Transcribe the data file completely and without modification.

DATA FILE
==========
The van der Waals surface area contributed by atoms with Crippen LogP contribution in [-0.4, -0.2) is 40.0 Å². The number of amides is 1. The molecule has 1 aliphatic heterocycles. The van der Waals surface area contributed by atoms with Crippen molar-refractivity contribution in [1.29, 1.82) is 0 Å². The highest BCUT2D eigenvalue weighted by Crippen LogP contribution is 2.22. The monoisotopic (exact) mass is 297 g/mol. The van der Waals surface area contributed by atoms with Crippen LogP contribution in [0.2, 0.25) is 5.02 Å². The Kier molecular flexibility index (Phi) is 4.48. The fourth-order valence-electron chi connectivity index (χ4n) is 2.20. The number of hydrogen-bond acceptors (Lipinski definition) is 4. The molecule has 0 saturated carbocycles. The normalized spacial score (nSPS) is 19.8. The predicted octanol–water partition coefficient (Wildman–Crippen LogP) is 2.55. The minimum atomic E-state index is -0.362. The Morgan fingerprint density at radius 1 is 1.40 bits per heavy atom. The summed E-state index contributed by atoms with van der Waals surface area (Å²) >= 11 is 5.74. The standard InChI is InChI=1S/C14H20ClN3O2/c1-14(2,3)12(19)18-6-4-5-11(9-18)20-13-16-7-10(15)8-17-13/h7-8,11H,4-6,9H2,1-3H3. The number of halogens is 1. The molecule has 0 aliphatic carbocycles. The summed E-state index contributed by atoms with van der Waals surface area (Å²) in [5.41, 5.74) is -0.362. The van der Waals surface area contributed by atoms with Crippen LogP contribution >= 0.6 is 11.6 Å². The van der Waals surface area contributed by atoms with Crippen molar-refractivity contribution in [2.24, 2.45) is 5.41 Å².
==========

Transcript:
The van der Waals surface area contributed by atoms with Crippen LogP contribution in [-0.4, -0.2) is 40.0 Å². The number of amides is 1. The molecule has 1 aliphatic heterocycles. The van der Waals surface area contributed by atoms with Crippen molar-refractivity contribution in [1.29, 1.82) is 0 Å². The highest BCUT2D eigenvalue weighted by Crippen LogP contribution is 2.22. The monoisotopic (exact) mass is 297 g/mol. The van der Waals surface area contributed by atoms with Crippen LogP contribution in [0.2, 0.25) is 5.02 Å². The Kier molecular flexibility index (Phi) is 4.48. The fourth-order valence-electron chi connectivity index (χ4n) is 2.20. The number of hydrogen-bond acceptors (Lipinski definition) is 4. The molecule has 0 saturated carbocycles. The normalized spacial score (nSPS) is 19.8. The predicted octanol–water partition coefficient (Wildman–Crippen LogP) is 2.55. The minimum atomic E-state index is -0.362. The Morgan fingerprint density at radius 1 is 1.40 bits per heavy atom. The summed E-state index contributed by atoms with van der Waals surface area (Å²) >= 11 is 5.74. The standard InChI is InChI=1S/C14H20ClN3O2/c1-14(2,3)12(19)18-6-4-5-11(9-18)20-13-16-7-10(15)8-17-13/h7-8,11H,4-6,9H2,1-3H3. The number of halogens is 1. The molecule has 0 aliphatic carbocycles. The summed E-state index contributed by atoms with van der Waals surface area (Å²) in [5.41, 5.74) is -0.362. The van der Waals surface area contributed by atoms with Crippen LogP contribution >= 0.6 is 11.6 Å². The van der Waals surface area contributed by atoms with Crippen molar-refractivity contribution in [2.24, 2.45) is 5.41 Å².